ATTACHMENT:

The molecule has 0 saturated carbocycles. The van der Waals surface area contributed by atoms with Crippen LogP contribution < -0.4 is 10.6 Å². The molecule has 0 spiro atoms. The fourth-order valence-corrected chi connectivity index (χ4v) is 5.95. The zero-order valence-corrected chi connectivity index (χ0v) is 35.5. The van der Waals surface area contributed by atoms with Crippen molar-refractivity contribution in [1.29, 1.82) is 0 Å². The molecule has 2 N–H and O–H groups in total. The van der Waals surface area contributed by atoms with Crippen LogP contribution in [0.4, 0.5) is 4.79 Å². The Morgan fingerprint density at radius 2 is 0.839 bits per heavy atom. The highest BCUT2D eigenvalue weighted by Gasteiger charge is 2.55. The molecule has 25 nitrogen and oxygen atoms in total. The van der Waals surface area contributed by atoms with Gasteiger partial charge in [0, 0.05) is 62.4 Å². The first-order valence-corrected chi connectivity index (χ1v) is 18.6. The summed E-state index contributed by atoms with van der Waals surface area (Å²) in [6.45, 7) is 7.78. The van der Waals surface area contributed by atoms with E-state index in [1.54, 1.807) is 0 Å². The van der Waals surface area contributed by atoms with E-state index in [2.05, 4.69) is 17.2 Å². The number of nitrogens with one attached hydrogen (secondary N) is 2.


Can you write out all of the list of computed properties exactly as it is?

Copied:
The molecule has 0 saturated carbocycles. The van der Waals surface area contributed by atoms with Crippen LogP contribution < -0.4 is 10.6 Å². The molecule has 0 spiro atoms. The fourth-order valence-corrected chi connectivity index (χ4v) is 5.95. The zero-order valence-corrected chi connectivity index (χ0v) is 35.5. The van der Waals surface area contributed by atoms with Crippen molar-refractivity contribution in [1.29, 1.82) is 0 Å². The molecule has 2 N–H and O–H groups in total. The van der Waals surface area contributed by atoms with Crippen LogP contribution in [0.4, 0.5) is 4.79 Å². The Morgan fingerprint density at radius 2 is 0.839 bits per heavy atom. The highest BCUT2D eigenvalue weighted by Gasteiger charge is 2.55. The molecule has 25 nitrogen and oxygen atoms in total. The van der Waals surface area contributed by atoms with Gasteiger partial charge in [0, 0.05) is 62.4 Å². The first-order valence-corrected chi connectivity index (χ1v) is 18.6. The summed E-state index contributed by atoms with van der Waals surface area (Å²) in [6.45, 7) is 7.78. The van der Waals surface area contributed by atoms with E-state index in [1.54, 1.807) is 0 Å². The van der Waals surface area contributed by atoms with E-state index in [2.05, 4.69) is 17.2 Å². The number of nitrogens with one attached hydrogen (secondary N) is 2.